Shelton later watched Djokovic’s imitation on video after he left the court. He said he doesn’t care much about people telling him how to celebrate.
“I think if you win the match, you deserve to do whatever you want,” said Shelton, who glanced at Djokovic as he approached the net. “As a child, I was always taught that imitation is the sincerest form of flattery, so that’s all I have to say about that.”
“I just love Ben’s celebration,” Djokovic, who spoke about the celebration after Shelton, said with a wry smile. I thought it was very original, and I copied it.
Now understand that Djokovic appreciates tennis highlights as much as anyone. Taking the court for the third set holding an almost insurmountable two-set lead against him, he swung as hard as he could and watched Shelton hit a volley. Djokovic gave the moment he clapped the racket he deserved. Nice play, young man. Minutes later he took to the court and fired a passing shot to break Shilton’s serve and get him going again.
Djokovic did it all in front of a crowd of nearly 24,000 fans at Arthur Ashe Stadium braced for a high-octane brawl. With thunderstorms in the area, the roof was closed, and every time Shelton put together one of his displays of power, touch, speed and athleticism and came up with that point, the roaring explosion was something that felt like you could reach out and touch.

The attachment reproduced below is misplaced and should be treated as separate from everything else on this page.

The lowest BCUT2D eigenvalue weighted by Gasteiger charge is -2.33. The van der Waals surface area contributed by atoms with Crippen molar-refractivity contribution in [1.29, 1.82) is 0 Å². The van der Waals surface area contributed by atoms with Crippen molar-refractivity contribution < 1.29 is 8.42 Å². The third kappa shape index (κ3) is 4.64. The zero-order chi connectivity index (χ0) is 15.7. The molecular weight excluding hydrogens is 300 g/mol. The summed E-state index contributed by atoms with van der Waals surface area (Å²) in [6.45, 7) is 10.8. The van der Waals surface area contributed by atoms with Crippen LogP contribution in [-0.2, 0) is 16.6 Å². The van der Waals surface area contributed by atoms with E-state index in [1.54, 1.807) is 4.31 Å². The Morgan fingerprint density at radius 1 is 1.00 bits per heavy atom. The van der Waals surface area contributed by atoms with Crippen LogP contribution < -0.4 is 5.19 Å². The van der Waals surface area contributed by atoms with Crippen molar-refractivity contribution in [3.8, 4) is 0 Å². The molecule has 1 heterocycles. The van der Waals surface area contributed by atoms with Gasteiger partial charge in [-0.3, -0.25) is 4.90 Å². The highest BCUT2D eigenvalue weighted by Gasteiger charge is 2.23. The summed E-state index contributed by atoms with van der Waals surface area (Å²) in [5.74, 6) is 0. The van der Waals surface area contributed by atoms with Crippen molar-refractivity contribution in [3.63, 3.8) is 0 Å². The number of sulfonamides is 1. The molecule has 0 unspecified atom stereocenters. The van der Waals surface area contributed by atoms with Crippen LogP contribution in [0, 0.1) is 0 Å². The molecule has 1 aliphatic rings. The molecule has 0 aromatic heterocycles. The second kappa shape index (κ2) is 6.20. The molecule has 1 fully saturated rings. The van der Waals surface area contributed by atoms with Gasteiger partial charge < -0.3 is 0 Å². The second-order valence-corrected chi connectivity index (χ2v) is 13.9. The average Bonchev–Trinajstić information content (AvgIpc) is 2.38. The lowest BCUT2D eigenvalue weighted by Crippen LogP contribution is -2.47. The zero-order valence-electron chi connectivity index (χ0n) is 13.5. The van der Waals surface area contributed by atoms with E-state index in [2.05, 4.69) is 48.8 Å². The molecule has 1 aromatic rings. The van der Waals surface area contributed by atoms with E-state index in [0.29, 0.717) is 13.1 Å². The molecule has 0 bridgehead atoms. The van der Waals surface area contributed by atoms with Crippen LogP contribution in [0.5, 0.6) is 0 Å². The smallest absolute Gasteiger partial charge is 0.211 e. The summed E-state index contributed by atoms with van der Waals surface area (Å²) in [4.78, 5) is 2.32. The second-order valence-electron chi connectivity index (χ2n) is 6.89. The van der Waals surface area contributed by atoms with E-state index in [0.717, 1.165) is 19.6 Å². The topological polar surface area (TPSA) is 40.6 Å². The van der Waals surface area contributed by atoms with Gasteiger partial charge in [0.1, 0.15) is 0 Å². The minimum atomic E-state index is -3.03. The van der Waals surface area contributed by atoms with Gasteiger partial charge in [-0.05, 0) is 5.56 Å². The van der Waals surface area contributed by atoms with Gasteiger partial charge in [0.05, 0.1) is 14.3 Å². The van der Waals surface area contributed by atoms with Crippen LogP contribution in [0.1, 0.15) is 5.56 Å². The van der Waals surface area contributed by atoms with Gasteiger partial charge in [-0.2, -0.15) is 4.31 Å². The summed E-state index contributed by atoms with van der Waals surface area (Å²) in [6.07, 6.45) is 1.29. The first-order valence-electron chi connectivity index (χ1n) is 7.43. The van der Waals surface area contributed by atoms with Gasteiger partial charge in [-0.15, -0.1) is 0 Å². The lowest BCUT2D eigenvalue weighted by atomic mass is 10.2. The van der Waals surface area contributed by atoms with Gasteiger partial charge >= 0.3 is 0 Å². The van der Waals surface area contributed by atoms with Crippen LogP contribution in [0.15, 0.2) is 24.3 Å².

And that was never truer than when Shelton trailed 4-2 in the third set and desperately tried to extend the match. He found himself with a break point on Djokovic’s serve and he did not disappoint, directing Djokovic into a wide forehand that produced a stunning sound. Two games later, in Djokovic’s only lull of errors and poor serves of the day (that’s what happened), he got a break point and all the good vibes.
Once again, Djokovic throttled the moment with his trademark efficiency – 124mph. Serves on a scale that Shelton couldn’t handle. The system has been restored.
There was still more for Shelton and Djokovic to enjoy the packed court. Shelton saved a match point and sent the third set to a tiebreaker, then stumbled a bit when down 5-1. But Djokovic had things to do and a niche in his 36th Grand Slam final. When he snatched it up, it was his turn to enjoy the noise – and hang up the phone – just as he expected.
“I know how much work, dedication and energy I put into trying to be in this position, so I know I deserve it,” he said. “I always believe in myself, in my abilities, in my skills, in my ability as a tennis player to be able to perform when it matters.”